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Homily for the Feast of the Holy Family

Feast of the Holy Family

Sirach 3: 2-6, 12-14; Hebrews 11: 8, 11-12, 17-19; Luke 2:22-40

Saint John Baptist de LaSalle/Saint Stephen

December 31, 2023


My hope and prayer for you is that your celebration of Christmas, the birth of Jesus, has brought joy and peace, perhaps even a feeling of satisfaction into your life. Today we are celebrating another feast, one called the Feast of the Holy Family, and we all know who they are, it's Mary and Joseph and their child Jesus. However, have you ever wondered why they were called the Holy Family?


My bet would be that if you were to ask Joseph or Mary why their family was called holy they would argue that they were no different than any other Jewish family living in Palestine. Like all Jewish families, they believed in God and waited for God to fulfill the promise made long ago, that a Messiah would come, to set God’s people free. Perhaps the Scripture was talking about my family, for like Mary and Joseph none of us thought of ourselves as being very holy.


We had and have all kinds of problems in our life, there were excesses drinking, cheating, and stealing, anger and fighting, sickness and sorrow, and yes, love and kindness. We all believed in God, went to Church together, but never thought of ourselves as holy. We never thought of ourselves as holy because we had not understood who we really were, God’s children, sisters and brothers with Christ, holy and blameless in God’s sight.


We are all part of God’s family, loved by our Father, the good and the bad alike. The one thing I have learned, over the years, is that no one can love us like family, and no one can hurt us like family. We have all come from a family, one we have loved or did not care for so much. Yet most of us started our own family and some are still seeking to form one. Maybe, it is better to say, we are families because we never really leave them.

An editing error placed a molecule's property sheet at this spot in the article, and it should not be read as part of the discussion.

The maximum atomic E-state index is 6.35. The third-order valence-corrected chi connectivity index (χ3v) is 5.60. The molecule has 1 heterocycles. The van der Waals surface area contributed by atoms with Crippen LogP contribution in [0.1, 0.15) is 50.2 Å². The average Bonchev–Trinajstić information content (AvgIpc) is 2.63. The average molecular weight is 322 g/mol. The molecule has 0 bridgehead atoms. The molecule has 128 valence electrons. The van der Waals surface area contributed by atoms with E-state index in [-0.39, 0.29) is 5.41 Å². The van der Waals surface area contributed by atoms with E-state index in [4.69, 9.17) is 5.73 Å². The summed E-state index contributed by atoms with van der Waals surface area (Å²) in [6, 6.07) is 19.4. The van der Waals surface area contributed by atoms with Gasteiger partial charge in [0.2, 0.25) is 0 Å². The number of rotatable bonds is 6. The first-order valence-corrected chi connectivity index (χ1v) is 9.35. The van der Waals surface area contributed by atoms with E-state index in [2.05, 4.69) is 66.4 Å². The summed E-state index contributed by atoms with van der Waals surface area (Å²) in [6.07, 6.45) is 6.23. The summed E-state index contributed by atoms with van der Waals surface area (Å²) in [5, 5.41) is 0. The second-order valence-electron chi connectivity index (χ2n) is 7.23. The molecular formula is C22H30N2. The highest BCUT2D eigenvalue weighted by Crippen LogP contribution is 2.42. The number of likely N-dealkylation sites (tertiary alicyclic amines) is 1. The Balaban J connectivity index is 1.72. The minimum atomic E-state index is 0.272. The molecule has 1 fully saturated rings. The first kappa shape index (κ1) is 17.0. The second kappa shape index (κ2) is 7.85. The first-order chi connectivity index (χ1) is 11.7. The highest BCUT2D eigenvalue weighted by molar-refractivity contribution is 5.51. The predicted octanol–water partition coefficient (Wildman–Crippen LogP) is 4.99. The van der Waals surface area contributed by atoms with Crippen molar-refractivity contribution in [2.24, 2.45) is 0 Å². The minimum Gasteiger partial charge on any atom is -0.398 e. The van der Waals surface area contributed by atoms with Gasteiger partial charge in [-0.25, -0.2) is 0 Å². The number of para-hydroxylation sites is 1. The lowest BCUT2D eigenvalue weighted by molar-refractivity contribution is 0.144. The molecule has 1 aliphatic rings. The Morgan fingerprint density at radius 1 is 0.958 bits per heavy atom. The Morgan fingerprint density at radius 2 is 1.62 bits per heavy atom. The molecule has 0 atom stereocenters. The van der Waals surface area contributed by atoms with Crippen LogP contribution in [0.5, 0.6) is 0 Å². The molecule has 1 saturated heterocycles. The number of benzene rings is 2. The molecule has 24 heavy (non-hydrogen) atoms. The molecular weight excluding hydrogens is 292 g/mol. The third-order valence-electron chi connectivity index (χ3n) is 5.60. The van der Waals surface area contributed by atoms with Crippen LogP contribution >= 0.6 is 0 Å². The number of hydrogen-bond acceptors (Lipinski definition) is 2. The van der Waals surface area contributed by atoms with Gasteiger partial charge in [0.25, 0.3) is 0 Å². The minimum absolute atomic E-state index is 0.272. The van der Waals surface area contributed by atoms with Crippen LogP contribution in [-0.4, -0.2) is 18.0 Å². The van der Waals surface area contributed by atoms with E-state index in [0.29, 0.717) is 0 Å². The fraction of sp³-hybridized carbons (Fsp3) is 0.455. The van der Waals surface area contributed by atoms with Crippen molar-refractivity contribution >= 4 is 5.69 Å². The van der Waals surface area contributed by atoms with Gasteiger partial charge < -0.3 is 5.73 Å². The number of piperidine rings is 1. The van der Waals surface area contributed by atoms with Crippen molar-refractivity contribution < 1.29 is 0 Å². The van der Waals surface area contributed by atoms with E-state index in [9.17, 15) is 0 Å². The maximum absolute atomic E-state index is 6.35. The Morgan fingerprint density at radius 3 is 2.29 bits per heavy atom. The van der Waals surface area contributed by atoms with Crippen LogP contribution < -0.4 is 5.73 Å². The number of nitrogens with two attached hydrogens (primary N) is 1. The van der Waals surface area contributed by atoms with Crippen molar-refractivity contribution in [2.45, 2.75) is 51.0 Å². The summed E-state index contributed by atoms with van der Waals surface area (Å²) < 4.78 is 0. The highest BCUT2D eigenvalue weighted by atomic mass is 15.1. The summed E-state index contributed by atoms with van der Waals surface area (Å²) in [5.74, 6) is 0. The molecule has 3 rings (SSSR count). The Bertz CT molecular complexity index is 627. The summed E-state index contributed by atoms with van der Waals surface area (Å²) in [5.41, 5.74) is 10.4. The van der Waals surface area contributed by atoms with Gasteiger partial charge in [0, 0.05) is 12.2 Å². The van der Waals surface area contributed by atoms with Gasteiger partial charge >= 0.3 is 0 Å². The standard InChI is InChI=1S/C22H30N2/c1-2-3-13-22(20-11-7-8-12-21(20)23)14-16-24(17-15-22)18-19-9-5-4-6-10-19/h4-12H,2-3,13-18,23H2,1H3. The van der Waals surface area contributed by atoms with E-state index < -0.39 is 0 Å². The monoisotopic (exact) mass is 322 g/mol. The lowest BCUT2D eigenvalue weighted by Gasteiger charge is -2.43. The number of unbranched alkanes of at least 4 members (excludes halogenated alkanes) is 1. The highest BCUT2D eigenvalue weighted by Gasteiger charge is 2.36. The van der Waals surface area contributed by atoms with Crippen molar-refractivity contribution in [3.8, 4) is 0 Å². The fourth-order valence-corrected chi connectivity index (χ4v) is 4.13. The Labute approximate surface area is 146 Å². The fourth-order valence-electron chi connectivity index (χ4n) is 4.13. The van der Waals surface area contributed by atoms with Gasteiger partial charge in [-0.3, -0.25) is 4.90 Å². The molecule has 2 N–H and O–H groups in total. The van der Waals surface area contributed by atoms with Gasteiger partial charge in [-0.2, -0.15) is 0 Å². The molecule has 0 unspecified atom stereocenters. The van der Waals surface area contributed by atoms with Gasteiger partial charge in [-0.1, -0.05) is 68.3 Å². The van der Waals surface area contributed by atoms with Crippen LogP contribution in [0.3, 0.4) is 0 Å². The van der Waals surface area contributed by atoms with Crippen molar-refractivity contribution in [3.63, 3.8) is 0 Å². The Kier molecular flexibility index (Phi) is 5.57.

Our family is in our DNA, so to speak, in our mannerisms, the way we speak and act, our very way of doing things. No one can love us like family, and no one can hurt us like family. That saying means that our blessings and our curses are just two sides of the same coin. What gives us strength carries with it risk, and like the other side of the coin, our shame may spring from something longing to be good, something still finding its way.


Anna and Simeon were the only two people in the Temple, and both recognized that “this child was destined to be the rise and fall of many,” and would bring great sorrow to this family we today call holy. Simeon and Anna were people of faith, “waiting for the consolation of Israel,” and both were filled with the Holy Spirit. However, one can be filled with the Holy Spirit and still suffer tremendous sadness.


So, one broken but beating heart warns another that the price of great love is pain. Yet, who could love the Christ child more than his mother Mary? The child does not intend to hurt her. Is that not so often how it is with families? We do not intend to hurt others, but the life we draw from the family comes coupled with pain. Yet the child must be himself.


Even strengthened by a holy family, he must go forth from it, forth to preach, and heal, and suffer, till on Calvary he died. Small wonder that two souls would suffer the torment of death, even death on a cross. The crucified one is the son of Joseph and Mary. The manner of love that he learned from them, the love of a holy family, has now brought him to this place of darkness and death.


Even if God has already called Joseph from this life, Mary remains at the foot of the cross. Her heart is nailed to it. Great love will not refuse to pay the high cost of great pain. Both of Jesus’ parents are with him at the cross because they are in him still. By the wondrous, mysterious grace of God, they have made the Son of God, in his human nature, who he is. The tender love of a holy family prepared Jesus to be the Lamb of Sacrifice. We are a part of that same family.


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